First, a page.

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7 simple ways to get the best out of Windows Vista

Tips & tricks that make WIndows Vista easier to use

Since June 30 has been and gone, unless you're one of the few that can get their hands on XP, you're pretty much stuck with Vista. Here's a round-up of the best tips and tricks that will make Vista a winner.

June 30 has now been and gone marking the fact that consumers can now only get their hands on Windows XP with some difficulty.

Although it is available in some circumstances, Microsoft has relaxed restrictions on new XP laptops, for instance, most of us will see our Windows options reduced to Windows Vista.

However, with a bad reputation that includes slow performance, annoying security features, and lack of support for many existing devices, its no wonder that users aren't jumping up and down with excitement at the prospect of using the OS.

Fear not, because we've unearthed a number of ways to tame the quirks and foibles of Vista and make it easier to use.

Speed up Windows Vista

Service Pack 1 for Windows Vista may not give your system much extra oomph, but there are other ways to speed up Windows Vista.

Spending a few minutes (or a few pounds) optimising your Vista PC, can pep it up noticeably.

Make Vista's user account control work for you

Logging on as a user with fewer privileges is one way to avoid enduring the incessant User Account Control interruptions that are irritating to say the least. The less privileged your log-in profile is, the more secure your PC will be.

Activate Vista's Snipping tool

The screen-capture utility built into Windows Vista got dropped from some versions of the OS. But we've put together a straightforward explanation of how to turn the Vista snipping tool on if you have it and how to upgrade to it if you don't.

If you have Windows Vista Basic, you have the wrong edition all the way around. Vista Basic is, in essence, Windows XP with a pretty face, and not even the attractive Aero interface that comes with other Vista editions. Also missing are Vista's Shadow Copies feature, its scheduled backups, and the Snipping tool.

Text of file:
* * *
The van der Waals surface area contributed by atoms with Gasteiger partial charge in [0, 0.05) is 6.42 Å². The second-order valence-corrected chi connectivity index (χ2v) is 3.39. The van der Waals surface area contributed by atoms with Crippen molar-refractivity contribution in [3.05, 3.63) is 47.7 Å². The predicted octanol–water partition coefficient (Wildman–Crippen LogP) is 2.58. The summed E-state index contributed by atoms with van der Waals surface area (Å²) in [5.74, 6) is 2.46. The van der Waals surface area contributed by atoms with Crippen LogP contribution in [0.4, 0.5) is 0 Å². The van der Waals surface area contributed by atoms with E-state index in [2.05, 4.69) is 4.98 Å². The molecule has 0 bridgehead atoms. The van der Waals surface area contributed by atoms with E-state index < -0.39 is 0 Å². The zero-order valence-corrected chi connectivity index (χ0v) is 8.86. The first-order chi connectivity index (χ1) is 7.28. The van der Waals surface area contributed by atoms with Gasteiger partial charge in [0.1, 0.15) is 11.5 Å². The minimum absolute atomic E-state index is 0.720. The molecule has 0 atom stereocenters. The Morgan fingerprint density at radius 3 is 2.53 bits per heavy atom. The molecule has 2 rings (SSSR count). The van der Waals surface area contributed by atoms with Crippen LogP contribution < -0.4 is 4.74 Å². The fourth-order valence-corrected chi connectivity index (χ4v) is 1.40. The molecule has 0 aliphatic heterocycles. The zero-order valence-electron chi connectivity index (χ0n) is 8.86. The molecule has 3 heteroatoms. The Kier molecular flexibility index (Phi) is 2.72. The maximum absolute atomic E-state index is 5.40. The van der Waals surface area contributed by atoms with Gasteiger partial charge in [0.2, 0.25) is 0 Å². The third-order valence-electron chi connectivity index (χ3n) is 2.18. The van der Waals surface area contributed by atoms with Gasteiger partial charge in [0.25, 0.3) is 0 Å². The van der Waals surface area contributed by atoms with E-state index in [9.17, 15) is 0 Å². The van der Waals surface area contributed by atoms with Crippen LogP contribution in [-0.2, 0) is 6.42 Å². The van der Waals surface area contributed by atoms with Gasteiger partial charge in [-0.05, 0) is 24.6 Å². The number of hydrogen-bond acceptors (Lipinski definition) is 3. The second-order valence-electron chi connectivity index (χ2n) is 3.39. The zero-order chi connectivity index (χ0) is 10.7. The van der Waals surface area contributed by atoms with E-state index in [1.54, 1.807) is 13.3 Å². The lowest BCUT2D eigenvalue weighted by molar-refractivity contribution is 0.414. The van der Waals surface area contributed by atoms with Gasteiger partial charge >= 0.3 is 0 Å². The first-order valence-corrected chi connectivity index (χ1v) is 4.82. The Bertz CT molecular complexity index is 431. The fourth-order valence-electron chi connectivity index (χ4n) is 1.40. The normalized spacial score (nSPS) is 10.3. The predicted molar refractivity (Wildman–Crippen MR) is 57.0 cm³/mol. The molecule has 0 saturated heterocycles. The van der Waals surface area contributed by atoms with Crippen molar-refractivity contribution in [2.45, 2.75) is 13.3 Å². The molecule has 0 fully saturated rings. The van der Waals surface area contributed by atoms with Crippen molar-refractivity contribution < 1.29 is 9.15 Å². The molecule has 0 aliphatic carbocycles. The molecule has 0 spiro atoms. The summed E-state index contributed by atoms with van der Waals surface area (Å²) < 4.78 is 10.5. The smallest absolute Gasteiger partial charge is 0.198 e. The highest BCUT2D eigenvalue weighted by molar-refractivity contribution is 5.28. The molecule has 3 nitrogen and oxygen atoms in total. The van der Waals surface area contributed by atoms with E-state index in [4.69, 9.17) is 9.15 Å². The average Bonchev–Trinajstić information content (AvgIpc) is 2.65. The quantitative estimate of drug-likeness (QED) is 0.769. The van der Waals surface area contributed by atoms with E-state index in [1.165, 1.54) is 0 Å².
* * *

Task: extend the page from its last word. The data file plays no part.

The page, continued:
Sorting out all the differences between the other Vista editions isn't easy, although some sites do offer to help you compare features. The comparison charts on Paul Thurrott's SuperSite for Windows are our favourites. But Vista itself has a feature that can help.

Open Control Panel and launch Windows Anytime Upgrade. At the bottom of the window, click Compare versions for details that match your flavour of Vista against those that you can upgrade to.

If you have a version of Vista other than Home Basic, you already have the Snipping Tool screen capture utility: Choose Start, All Programs, Accessories, Snipping Tool.

If you don't see it there, it may not be activated. Go to Control Panel and open Program and Features (you may have to click Programs first). In the task pane on the left, click Turn Windows features on or off. If necessary, click Continue when prompted by User Account Control.

Scroll through the list of features, check the box next to Tablet PC Optional Components, and click ok. Turning on these features gives you not only the Snipping Tool, but also the Tablet PC Input Panel, Windows Journal, and other stylus-related features.

NEXT PAGE: Adding Vista Ultimate features to Vista Home Premium

  1. Tips and tricks that make Vista easier to use
  2. Adding Vista Ultimate features to Vista Home Premium
  3. Solving Vista's defrag problems
  4. More ways to minimise your Vista hardware hassles


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